Slum Village YES!

Slum Village YES!
If you think rap has little to do with romance, Slum Village want you to think again. The Detroit hip-hop vets have crafted a slew of soulful bedroom anthems for their eighth LP, YES! Album opener "Love Is," for instance, has a beat that creaks like newlyweds' mattresses, as R&B Casanova Bilal delivers his trademark sultry croon while still leaving room for the Village's signature offbeat lyrics, which rhyme the word "foetal" with a reference to Carlito's Way.
The hip-hop trio go on to parlay some flirtatious couplets on the upbeat, swaggering bass line-backed "Expressive," before rhyming "casual" with "vaginal" to the tune of a shimmying instrumental on "What We Have." These smoothly sensual, slyly fun tracks are far more effective than "Yes Yes (Remix)," which is hampered by an uninspired chorus about stealing another guy's girl ("She wants to be on my shit / Your girl wants to be on my dick").
Aside from those coitus-centric tunes, YES! also serves as a love letter to vintage hip-hop. "Push It Along" sounds like a portal to the early '90s thanks to its dazzling-yet-restrained piano sample and an enthused turn by A Tribe Called Quest's Phife Dawg. The song's title is recited in a series of shouts on the chorus, making it an ideal sing-along live cut. Later cut "Right Back" also has minimalist piano notes, along with rattling percussion and a confident, on-point guest verse from De La Soul about the mark they've left and continue to leave.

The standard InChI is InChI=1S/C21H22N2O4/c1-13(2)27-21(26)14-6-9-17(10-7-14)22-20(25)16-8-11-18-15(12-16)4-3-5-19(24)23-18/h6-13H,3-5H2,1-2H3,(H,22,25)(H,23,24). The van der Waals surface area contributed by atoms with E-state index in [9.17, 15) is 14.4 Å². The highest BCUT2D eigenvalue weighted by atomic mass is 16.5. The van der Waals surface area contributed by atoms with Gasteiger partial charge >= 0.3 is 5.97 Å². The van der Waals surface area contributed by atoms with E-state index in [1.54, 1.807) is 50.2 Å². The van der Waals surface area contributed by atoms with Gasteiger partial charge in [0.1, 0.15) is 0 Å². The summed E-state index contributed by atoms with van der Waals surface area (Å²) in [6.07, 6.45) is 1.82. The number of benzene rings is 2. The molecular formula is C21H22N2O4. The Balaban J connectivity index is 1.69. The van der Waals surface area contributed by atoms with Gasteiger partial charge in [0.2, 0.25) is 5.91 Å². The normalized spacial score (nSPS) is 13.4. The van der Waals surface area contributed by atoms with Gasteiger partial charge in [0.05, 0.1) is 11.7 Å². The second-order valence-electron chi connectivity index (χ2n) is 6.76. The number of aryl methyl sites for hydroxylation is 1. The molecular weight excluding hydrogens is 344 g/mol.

But the album's greatest contributor of all is, of course, the late super-producer J Dilla, whose textured soul sampling instrumentals comprise nine of the album's 12 tracks. While a few duds — especially the aforementioned "Yes Yes (Remix)" — keep this new LP from ranking among the '90s classics by any of the artists here, it's an impassioned enough effort to woo any rap fan. (Ne'Astra)